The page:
Stocks closed higher Friday, with the S&P at a record high, despite the Capitol riots and a negative jobs report. Investors appeared buoyed by President-elect Joe Biden’s comment that he would support an economic stimulus package in the trillions of dollars, which would include unemployment benefits and rent forbearance. For the week, the Dow rose 1.66 percent to close at 31,097.97. The S&P gained 1.88 percent to finish at 3,824.68, and the NASDAQ climbed 2.45 percent to end the week at 13,201.98.
All three major indices ended a shortened holiday week on an up note as investors digested surging virus cases, the ongoing vaccine rollout, uncertainty over the Georgia runoff, a fall in unemployment claims, and new hurdles to the stimulus bills. For the week, the Dow lost 0.34 percent to close at 30,199.87. The S&P lost 0.49 percent to finish at 3,703.06, and the NASDAQ gained 0.32 percent to end the week at 12,804.73.
The Dow Jones, S&P 500, and NASDAQ fell Friday, after all three indices briefly reached records earlier in the day. Investors balanced prospects of a stimulus package, Tesla’s entrance into the S&P, an unexpected rise in jobless claims, and vaccine rollouts. For the week, the Dow rose 0.46 percent to close at 30,179.05. The S&P gained 1.29 percent to finish at 3,709.41, and the NASDAQ climbed 3.07 percent to end the week at 12,755.64.
Stocks rose Friday despite a disappointing November jobs report and rising coronavirus cases. Expectations of a new fiscal relief bill helped all three major indices close at record highs. For the week, the Dow rose 1.16 percent to close at 30,218.26. The S&P gained 1.72 percent to finish at 3,699.12, and the NASDAQ climbed 2.14 percent to end at 12,464.23.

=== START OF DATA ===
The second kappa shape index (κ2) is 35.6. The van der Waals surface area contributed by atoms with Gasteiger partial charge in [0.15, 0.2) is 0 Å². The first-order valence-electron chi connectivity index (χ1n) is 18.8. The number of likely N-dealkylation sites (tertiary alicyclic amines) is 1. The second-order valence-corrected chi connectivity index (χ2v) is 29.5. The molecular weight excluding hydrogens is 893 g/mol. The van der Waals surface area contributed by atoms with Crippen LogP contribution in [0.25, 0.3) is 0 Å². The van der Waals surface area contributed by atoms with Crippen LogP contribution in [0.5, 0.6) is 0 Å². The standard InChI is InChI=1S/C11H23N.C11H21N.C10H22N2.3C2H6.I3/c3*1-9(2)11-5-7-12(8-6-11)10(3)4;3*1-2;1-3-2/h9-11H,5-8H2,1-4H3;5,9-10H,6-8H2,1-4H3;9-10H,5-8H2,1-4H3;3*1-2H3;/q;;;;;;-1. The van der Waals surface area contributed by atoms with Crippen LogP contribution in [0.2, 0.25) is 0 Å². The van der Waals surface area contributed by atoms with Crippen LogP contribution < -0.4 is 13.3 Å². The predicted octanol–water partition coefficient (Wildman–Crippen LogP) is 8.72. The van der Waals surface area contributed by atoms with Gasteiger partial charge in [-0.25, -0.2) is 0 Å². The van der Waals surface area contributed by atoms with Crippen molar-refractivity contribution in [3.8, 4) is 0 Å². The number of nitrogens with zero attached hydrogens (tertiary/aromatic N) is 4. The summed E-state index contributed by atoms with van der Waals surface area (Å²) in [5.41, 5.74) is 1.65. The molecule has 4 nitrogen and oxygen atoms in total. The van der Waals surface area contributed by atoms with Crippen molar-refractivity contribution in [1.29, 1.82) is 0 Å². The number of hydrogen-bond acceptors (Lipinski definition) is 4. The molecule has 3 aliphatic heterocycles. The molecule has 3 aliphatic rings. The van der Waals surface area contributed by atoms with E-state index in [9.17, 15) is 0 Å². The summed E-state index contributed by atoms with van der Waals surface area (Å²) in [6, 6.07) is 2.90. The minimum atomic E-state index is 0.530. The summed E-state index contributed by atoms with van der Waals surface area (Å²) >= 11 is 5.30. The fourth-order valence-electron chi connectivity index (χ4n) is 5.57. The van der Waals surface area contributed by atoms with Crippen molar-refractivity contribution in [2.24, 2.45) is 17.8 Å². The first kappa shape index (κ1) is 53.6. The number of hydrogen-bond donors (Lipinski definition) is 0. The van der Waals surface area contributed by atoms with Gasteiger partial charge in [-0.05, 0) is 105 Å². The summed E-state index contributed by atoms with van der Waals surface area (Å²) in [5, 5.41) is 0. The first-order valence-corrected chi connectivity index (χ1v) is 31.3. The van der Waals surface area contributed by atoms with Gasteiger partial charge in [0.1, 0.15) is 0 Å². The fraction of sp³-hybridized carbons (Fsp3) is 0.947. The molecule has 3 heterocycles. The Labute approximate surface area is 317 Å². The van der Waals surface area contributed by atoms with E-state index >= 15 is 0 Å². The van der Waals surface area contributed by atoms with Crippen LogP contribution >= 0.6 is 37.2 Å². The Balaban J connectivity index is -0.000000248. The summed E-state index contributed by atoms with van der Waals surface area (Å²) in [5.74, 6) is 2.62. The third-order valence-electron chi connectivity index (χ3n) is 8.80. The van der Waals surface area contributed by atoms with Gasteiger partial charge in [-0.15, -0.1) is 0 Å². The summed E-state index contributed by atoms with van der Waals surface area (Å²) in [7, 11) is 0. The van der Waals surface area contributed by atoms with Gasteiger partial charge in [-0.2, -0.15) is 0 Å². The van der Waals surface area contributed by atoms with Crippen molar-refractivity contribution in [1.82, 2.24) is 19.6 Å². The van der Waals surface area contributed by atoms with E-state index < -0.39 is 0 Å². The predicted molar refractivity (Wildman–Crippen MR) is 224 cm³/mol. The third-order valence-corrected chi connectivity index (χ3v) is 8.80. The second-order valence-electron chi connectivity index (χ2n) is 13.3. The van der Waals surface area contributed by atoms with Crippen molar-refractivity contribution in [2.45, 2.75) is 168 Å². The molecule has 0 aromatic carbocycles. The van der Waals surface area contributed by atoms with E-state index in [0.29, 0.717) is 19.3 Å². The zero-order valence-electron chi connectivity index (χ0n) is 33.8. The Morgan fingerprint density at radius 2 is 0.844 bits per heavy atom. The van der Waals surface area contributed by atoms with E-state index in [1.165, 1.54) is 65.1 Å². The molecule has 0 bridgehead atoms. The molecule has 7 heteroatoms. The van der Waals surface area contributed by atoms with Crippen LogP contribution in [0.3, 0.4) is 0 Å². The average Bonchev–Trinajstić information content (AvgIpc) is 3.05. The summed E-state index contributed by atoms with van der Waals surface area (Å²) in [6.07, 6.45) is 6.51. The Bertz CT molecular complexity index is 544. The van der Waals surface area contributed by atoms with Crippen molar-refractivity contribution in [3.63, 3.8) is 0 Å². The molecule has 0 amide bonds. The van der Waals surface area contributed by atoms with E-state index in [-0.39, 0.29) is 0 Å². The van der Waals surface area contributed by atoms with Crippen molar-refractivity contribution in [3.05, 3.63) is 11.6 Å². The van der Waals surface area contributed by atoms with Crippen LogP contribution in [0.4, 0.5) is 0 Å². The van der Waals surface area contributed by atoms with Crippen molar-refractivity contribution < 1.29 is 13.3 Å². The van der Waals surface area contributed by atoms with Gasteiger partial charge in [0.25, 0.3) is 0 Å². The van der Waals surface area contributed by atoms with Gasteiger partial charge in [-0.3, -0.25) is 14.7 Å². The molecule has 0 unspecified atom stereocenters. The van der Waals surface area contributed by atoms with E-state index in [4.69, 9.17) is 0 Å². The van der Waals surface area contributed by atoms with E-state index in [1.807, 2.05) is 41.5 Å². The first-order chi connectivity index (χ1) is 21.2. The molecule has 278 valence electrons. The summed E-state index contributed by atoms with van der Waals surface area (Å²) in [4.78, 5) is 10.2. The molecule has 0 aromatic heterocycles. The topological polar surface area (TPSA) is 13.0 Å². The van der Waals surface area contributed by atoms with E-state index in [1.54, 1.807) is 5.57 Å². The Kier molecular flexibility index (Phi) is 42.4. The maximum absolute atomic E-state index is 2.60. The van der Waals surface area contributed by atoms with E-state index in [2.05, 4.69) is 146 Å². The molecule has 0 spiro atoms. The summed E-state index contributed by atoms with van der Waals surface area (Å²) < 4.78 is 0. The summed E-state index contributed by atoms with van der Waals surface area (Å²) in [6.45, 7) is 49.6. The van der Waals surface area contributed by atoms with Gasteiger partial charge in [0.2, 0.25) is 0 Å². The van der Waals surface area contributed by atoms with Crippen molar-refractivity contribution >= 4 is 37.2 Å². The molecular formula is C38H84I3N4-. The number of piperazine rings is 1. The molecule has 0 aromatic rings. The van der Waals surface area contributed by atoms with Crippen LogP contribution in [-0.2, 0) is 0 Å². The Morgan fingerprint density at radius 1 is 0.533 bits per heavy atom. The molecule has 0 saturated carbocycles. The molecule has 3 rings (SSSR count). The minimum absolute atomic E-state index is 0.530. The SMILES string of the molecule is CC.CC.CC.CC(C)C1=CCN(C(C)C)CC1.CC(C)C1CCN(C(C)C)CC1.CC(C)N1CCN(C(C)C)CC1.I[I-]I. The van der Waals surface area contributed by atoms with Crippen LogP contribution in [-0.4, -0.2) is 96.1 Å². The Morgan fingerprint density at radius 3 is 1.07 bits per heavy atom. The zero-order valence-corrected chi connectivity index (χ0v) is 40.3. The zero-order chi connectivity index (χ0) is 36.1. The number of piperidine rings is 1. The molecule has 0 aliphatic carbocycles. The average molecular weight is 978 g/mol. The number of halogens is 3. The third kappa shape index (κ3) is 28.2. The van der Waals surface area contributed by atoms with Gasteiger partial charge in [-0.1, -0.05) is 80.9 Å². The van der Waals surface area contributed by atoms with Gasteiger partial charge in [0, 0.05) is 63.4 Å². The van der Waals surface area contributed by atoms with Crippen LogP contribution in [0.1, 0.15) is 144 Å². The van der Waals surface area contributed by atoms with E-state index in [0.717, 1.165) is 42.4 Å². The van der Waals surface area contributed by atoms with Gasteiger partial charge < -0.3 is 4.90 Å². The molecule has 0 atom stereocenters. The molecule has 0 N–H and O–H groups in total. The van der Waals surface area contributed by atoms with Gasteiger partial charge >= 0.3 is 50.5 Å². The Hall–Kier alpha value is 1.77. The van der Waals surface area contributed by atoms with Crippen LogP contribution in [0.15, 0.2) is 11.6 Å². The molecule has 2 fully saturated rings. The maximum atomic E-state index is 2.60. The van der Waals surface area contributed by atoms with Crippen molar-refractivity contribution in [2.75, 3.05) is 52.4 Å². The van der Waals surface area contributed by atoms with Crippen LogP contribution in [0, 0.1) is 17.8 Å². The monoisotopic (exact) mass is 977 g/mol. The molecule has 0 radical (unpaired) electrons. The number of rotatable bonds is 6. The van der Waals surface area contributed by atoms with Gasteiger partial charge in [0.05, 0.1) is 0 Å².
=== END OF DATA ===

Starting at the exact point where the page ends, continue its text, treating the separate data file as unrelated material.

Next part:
Stocks rose on a shortened, post-Thanksgiving Friday as retailers kicked off the holiday shopping season and coronavirus cases rose. The S&P and NASDAQ closed at record highs Friday, and the Dow closed above 30,000 for the first time earlier in the week. For the week, the Dow rose 2.25 percent to close at 29,910.37. The S&P gained 2.30 percent to finish at 3,638.35, and the NASDAQ climbed 2.97 percent to end at 12,205.85.
Stocks rose Friday amid upbeat earnings reports and a surge in virus cases. Positive vaccine news helped the Dow and the S&P achieve strong weekly gains. On Monday, Pfizer reported its vaccine proved over 90 percent effective in its trial. For the week, the Dow rose 4.19 percent to close at 29,479.81. The S&P gained 2.21 percent to finish at 3,585.15, and the NASDAQ dropped 0.53 percent to end the week at 11,829.29.
Amid uncertainty surrounding the presidential election, U.S. stocks closed mostly flat Friday. But Wall Street saw its best weekly gains since April. For the week, the Dow rose 6.89 percent to close at 28,323.40. The S&P gained 7.36 percent to finish at 3,509.44, and the NASDAQ climbed 9.05 percent to end the week at 11,895.23.
Stocks fell sharply Friday, led by major tech shares. The S&P and the Dow saw their biggest weekly losses since the March sell-off. Rising coronavirus cases, stalled stimulus talks, and a looming presidential election troubled investors. For the week, the Dow fell 6.47 percent to close at 26,501.60. The S&P lost 5.62 percent to finish at 3,269.96, and the NASDAQ dropped 5.50 percent to end at 10,911.59.
Stocks were mixed on the final day of a volatile week. Encouraging reports on retail sales and consumer confidence lifted the major indices. The NASDAQ posted its fourth weekly gain. The S&P and Dow snapped three-day losing streaks to achieve their third positive weeks. For the week, the Dow rose 0.07 percent to close at 28,606.31. The S&P gained 0.21 percent to finish at 3,483.81, and the NASDAQ climbed 0.79 percent to end the week at 11,671.56.